Wednesday 6 February 2013


What makes great leaders? It is their quality of empowering others.

Servant leaders empower others to glorify God. They are more than happy if their followers outshine them.

Such leaders are not self-centred. They help others find their destiny. They help them nurture their calling. Then they release their followers to serve once they can stand on their own feet.

In Transforming Leadership, author Leighton Ford notes that “Long before modern managers, Jesus was busy preparing people for the future. He wasn’t aiming to pick a crown prince, but to create a successor generation. When the time came for Him to leave, He did not put in place a crash programme of leadership development — the curriculum had been taught for three years in a living classroom.”

Notice how Jesus tested the disciples by telling them, “You give them something to eat” (Luke 9:13). It was a gargantuan task alright to feed five thousand hungry people in a secluded place.

And also observe how He allowed them to fail when they encountered the demoniac boy. Later Jesus cast evil spirit out of him, showing them that such cases needed prayer and fasting (Mark 9: 29).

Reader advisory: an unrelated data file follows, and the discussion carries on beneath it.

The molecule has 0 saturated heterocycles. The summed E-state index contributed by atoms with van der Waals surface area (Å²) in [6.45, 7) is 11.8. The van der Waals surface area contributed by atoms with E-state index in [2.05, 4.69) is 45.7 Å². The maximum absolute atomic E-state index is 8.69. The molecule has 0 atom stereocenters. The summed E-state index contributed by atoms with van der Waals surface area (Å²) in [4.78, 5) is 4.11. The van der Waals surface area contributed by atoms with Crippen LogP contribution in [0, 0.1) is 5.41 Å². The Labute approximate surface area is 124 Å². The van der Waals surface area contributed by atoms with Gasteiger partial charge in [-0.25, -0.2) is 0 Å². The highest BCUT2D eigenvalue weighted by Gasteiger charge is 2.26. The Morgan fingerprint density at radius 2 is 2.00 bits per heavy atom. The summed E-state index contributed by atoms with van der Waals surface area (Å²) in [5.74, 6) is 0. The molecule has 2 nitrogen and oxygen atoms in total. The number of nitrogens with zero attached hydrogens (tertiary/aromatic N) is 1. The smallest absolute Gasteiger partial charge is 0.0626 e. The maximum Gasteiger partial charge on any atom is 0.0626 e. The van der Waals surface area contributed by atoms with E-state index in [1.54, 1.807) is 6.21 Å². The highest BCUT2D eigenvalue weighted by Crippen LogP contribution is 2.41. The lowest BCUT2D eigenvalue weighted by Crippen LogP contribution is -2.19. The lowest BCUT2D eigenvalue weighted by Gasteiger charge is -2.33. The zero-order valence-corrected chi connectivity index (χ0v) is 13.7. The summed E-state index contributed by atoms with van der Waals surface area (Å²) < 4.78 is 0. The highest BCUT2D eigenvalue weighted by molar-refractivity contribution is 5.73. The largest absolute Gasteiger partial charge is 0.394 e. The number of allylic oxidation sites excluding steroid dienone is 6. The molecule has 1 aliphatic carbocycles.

An ego-driven leader will not invest time and energy preparing others to take over after his season of leadership is over. But a servant leader is willing to impart all that he has and knows to his successors.
Unlike the kung fu sifu (master), who keeps certain techniques to himself, a servant leader is humble and secure, not afraid or jealous that he might be upstaged by his disciple.
Ken Blanchard and Phil Hodges writes in The Servant Leader: “Your personal succession planning efforts will speak volumes about your motives as a leader.” 

 It is why I didn’t go to the people of my church and say, let’s build a great ministry. I went to them and said, what ministry does God want to build in your life?” – Pastor Duke Taber


Great teams, great companies and great families have great leaders. Real leadership is the process of empowering others by abdicating one’s power over them.
It means to set others free to become all they can be in an atmosphere of inspiration, innovation and mutual respect.
The real challenge is to maintain balance and harmony, while excelling in one professional endeavor. After the season is over, the champion must change into street clothes and become a parent, companion, spouse, citizen and neighbor. The greatest mark of the authentic champion is the way he or she relates to society beyond the arena or stadium, and translates superb performance in a specialized field into a global perspective to benefit this and future generations.

Denis Waitley.

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